Trust your instincts
When we first created dogdoggiedog.com, Tip 9 discussed the fact that your dog's appearance may change during chemo. We've incorporated that information in Tip 8, because we want to discuss something much more fundamental here: how important it is to follow your instincts about your dog. By "your instincts", we mean the intuitive sense -- that blend of feeling, knowledge, and understanding -- of your dog that arises out of the human-canine bond and that only you have about your dog. This intuitive knowledge is the third critical component. Always use it, together with the factual information about your dog's condition, and your hope and determination to do what's best for your dog.
Even though Berry had been with us only 3 months, we sensed something was wrong when he was first diagnosed in February 2000. The signs were small and ambiguous because he was still new to us, but there for us to read them. During his three-plus years of treatment, we gave every pill, and kept every appointment, because we knew Berry's life depended on it. But we also knew in our hearts when he was doing well -- he was active, strong, and joyous.
When a small lump appeared on Berry's elbow in May 2003, I took him in. He had still been in remission at his Oncology visit in April and his next follow-up was not scheduled until July. But the lump was worrisome -- as were other small changes like letting Otto take the lead on our morning walk and lying down on the floor when we volunteered at the nursing home instead of standing to be petted. My suspicions were confirmed: Berry's lymphoma was out of remission, and the lump was a spindle cell tumor. We started new chemo knowing that this summer might be his last.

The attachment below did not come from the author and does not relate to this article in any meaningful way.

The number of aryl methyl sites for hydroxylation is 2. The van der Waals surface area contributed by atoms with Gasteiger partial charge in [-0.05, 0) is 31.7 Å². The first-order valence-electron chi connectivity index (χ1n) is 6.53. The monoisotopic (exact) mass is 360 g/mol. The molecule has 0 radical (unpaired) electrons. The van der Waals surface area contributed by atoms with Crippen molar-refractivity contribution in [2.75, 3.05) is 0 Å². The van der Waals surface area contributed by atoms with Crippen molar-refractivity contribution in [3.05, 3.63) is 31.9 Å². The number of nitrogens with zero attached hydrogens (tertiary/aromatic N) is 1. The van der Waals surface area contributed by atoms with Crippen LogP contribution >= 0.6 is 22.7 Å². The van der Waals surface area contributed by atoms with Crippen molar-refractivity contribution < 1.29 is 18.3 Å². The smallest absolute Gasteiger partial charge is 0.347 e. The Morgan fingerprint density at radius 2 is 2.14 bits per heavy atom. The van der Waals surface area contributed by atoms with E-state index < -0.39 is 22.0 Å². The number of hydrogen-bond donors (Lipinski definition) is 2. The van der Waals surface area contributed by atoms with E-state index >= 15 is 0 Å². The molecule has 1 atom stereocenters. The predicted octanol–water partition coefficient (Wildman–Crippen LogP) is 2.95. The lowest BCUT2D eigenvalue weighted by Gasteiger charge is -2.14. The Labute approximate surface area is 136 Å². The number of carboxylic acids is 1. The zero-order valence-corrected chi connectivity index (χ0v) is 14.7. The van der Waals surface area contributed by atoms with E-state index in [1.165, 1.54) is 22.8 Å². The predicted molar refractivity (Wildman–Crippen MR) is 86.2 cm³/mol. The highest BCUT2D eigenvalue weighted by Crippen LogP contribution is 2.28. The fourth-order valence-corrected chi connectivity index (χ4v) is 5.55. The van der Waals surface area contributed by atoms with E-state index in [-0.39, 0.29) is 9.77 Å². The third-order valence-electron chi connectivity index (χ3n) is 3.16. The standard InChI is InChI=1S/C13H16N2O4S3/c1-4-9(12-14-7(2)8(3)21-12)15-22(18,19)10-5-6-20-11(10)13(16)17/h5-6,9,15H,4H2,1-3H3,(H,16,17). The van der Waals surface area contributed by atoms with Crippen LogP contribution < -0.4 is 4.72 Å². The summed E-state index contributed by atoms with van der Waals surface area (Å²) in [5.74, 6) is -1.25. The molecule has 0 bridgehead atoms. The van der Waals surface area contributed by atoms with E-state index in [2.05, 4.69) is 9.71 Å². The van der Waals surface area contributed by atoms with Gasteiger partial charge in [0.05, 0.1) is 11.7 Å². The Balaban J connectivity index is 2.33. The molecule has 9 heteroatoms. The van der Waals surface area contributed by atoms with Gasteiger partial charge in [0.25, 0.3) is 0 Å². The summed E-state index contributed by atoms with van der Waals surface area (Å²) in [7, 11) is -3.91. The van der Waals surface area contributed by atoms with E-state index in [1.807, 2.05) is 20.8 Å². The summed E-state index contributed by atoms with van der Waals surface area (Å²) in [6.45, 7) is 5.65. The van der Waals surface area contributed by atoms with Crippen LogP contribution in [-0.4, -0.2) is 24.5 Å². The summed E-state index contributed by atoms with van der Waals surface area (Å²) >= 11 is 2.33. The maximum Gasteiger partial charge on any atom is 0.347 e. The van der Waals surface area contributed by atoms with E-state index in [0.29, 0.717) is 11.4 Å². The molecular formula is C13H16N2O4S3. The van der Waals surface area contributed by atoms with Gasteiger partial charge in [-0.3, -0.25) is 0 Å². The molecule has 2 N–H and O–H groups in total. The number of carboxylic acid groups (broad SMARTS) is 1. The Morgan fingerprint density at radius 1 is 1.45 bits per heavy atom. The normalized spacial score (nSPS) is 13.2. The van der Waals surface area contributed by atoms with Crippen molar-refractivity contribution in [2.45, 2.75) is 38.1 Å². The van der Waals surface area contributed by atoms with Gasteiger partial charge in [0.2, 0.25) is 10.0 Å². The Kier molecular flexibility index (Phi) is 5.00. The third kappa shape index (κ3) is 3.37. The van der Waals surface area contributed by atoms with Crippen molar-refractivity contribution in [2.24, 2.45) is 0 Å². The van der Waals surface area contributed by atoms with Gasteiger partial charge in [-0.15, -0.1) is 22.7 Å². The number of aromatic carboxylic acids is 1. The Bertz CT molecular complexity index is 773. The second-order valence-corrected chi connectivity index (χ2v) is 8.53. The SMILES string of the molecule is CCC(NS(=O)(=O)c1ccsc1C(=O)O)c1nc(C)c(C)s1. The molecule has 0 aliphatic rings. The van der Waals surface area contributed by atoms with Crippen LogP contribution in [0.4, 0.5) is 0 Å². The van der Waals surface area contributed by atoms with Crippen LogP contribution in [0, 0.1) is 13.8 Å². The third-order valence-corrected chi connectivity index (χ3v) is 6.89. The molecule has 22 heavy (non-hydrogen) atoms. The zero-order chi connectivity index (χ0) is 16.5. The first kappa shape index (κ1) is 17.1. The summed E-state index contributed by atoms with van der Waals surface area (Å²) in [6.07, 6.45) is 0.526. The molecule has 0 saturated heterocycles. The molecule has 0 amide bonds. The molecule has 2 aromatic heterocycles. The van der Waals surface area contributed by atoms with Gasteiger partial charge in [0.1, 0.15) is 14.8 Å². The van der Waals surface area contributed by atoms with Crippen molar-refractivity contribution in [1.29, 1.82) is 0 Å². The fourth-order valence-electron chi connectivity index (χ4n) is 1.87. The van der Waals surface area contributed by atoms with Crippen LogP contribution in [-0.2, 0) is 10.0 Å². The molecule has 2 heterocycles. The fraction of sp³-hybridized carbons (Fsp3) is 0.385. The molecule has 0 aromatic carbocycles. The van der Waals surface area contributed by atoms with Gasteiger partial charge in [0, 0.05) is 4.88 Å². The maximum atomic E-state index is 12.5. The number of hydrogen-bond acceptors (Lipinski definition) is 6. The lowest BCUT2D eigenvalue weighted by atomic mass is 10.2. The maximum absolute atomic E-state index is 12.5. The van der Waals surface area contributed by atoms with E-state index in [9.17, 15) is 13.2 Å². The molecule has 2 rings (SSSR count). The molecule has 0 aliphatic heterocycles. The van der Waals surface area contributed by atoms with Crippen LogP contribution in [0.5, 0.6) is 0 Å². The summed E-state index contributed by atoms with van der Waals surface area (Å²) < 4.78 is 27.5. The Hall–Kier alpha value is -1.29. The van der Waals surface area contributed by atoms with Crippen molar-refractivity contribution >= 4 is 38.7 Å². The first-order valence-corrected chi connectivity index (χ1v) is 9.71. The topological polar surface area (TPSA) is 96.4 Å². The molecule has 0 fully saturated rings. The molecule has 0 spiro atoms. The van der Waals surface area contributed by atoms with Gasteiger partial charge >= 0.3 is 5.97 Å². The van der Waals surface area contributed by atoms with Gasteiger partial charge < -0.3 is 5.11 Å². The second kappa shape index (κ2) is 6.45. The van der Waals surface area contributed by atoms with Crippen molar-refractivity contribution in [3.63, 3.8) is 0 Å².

Over the summer, it was difficult to determine what of Berry's behavior might be a chemo side effect, and what disease progression, but by September, when we consulted those same intuitive resources, we knew in our hearts that Berry was in his final weeks of life. Even though VHUP's clinical information was positive (his lymphoma was in remission), we could feel Berry withdrawing from his home life. Within two weeks, VHUP tests confirmed he was rapidly losing ground, and while the cause was unknown, it was not his lymphoma. VHUp's information was helpful, but not essential. Once we had let ourselves understand and experience our intuitive knowledge, our path was clearly marked: it was time to prepare to say good-bye.